Thursday, July 8, 2010
Ask Nishi Hajime what his best time in a marathon is, and he'll quote an inordinate, 10 hour-plus time clocked in the Colorado Rocky Mountains. His worst time, he says, was a three-hour course time in Southern California.
Not that Nishi, a 61-year-old man from Japan, uses time to measure his performance. He's more likely to tell you how many pictures he took while running a course. During his most recent run, he took 150 snapshots, a low number.
Nishi has run marathons on all seven continents - yes, Virginia, there are marathons on Antarctica - and all 50 states.
He's run marathons in "only" 72 countries, which he says leaves him with 278 nations to run in. And he has run two marathons in Montana, with an upcoming third this Sunday at the Lewis and Clark Marathon in Bozeman.
Marathons, Nishi said, help him understand other cultures and places, and going slow helps him spread his philosophy, which is, basically, anti-competitive. "You don't need to be a winner all the time. The best is to be the last runner," he said Friday in an interview. "Losing is winning. Everyone can't be first, but everyone can be themselves, and that is what's beautiful." His approach draws attention. He said Germans, whose have a zeal for competition, were perplexed. "They couldn't understand why this guy looked so happy being the last runner to cross the finish line," Nishi said.
His approach also extends well beyond changing how people run races. He has a vision of a world drawn closer through running. Here's how he sees it working: First, he hopes more runners leave their countries to run elsewhere, so they can learn about other cultures. For example, before traveling to Lahore, Pakistan, to run a marathon there, all he had heard about the Muslim country was that it was the home of al Qaeda and the Taliban. But the thousands of people who lined the streets to cheer runners on changed his perception.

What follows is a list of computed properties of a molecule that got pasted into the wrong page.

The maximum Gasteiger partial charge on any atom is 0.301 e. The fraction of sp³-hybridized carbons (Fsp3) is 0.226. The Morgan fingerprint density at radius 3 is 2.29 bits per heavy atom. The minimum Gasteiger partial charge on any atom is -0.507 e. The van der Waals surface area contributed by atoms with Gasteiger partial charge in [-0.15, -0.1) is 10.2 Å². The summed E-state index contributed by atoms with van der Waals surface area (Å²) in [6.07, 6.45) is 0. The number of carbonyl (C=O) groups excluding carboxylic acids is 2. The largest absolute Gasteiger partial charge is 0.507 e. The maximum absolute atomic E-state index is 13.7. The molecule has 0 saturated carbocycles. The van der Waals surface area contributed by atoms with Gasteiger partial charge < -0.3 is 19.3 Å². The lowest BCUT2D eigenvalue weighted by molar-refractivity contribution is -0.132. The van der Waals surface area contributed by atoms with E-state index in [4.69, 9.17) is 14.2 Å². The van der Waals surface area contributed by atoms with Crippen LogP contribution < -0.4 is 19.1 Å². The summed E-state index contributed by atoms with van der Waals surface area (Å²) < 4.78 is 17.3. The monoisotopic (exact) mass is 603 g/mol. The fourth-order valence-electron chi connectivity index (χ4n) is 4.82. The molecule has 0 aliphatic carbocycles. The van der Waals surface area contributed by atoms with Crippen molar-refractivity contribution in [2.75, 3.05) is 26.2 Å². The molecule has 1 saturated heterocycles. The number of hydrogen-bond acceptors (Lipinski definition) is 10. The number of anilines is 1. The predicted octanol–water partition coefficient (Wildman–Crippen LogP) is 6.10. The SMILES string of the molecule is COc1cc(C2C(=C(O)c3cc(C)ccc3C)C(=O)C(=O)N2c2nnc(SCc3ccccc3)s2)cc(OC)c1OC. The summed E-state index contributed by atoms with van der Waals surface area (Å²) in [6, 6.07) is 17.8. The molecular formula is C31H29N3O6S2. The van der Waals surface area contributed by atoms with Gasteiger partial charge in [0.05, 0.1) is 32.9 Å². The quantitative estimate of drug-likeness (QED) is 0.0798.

"Wherever I go, they love to see runners. People from all around the world love to see runners. If we open our minds about them, we can understand them," he said. Second, he hopes that as more people learn about other countries, they can begin coming together, he said. East Asian countries could form a union akin to the European Union, for example. By 2074, that union and the EU could form a trans-Eurasian group and eventually be merged with other continental unions. Nishi's travels require significant financial means, and he said he made his as the CEO of a film licensing company in Japan.
For years, he said, he focused on accumulating wealth and power. But at age 38, he lost his wife and decided to change focus."I had a mission to not just make money, not just be powerful, but be meaningful," he said.
If his vision of the future seems fanciful, he points to some of the popular movies he helped release in Japan, like "2010," a sequel to "2001: A Space Odyssey," in which Americans and Russians make a joint mission to Jupiter.
"I was very impressed by the movie, ‘2010,' he said. "2010, that's this year."
Daniel Person can be reached at firstname.lastname@example.org